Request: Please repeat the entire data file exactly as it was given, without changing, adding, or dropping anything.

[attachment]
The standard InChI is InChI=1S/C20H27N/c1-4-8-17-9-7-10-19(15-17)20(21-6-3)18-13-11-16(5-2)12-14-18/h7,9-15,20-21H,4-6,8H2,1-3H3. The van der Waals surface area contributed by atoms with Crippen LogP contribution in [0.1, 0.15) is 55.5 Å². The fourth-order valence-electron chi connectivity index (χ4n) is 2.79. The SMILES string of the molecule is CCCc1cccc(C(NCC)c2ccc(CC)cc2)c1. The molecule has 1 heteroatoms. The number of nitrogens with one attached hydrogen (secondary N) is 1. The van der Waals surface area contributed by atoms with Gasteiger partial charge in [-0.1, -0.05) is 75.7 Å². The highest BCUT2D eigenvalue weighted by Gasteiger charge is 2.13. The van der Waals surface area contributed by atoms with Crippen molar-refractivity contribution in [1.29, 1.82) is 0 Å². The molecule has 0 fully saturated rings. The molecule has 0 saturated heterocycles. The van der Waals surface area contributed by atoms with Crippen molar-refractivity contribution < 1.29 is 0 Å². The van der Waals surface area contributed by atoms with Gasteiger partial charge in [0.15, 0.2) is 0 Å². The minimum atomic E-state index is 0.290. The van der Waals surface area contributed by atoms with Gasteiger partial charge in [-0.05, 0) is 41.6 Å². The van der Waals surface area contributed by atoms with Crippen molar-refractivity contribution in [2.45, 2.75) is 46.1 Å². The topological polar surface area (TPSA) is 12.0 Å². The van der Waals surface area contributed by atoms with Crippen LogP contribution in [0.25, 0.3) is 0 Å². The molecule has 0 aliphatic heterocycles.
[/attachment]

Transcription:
The standard InChI is InChI=1S/C20H27N/c1-4-8-17-9-7-10-19(15-17)20(21-6-3)18-13-11-16(5-2)12-14-18/h7,9-15,20-21H,4-6,8H2,1-3H3. The van der Waals surface area contributed by atoms with Crippen LogP contribution in [0.1, 0.15) is 55.5 Å². The fourth-order valence-electron chi connectivity index (χ4n) is 2.79. The SMILES string of the molecule is CCCc1cccc(C(NCC)c2ccc(CC)cc2)c1. The molecule has 1 heteroatoms. The number of nitrogens with one attached hydrogen (secondary N) is 1. The van der Waals surface area contributed by atoms with Gasteiger partial charge in [-0.1, -0.05) is 75.7 Å². The highest BCUT2D eigenvalue weighted by Gasteiger charge is 2.13. The van der Waals surface area contributed by atoms with Crippen molar-refractivity contribution in [1.29, 1.82) is 0 Å². The molecule has 0 fully saturated rings. The molecule has 0 saturated heterocycles. The van der Waals surface area contributed by atoms with Crippen molar-refractivity contribution < 1.29 is 0 Å². The van der Waals surface area contributed by atoms with Gasteiger partial charge in [0.15, 0.2) is 0 Å². The minimum atomic E-state index is 0.290. The van der Waals surface area contributed by atoms with Gasteiger partial charge in [-0.05, 0) is 41.6 Å². The van der Waals surface area contributed by atoms with Crippen molar-refractivity contribution in [2.45, 2.75) is 46.1 Å². The topological polar surface area (TPSA) is 12.0 Å². The van der Waals surface area contributed by atoms with Crippen LogP contribution in [0.25, 0.3) is 0 Å². The molecule has 0 aliphatic heterocycles.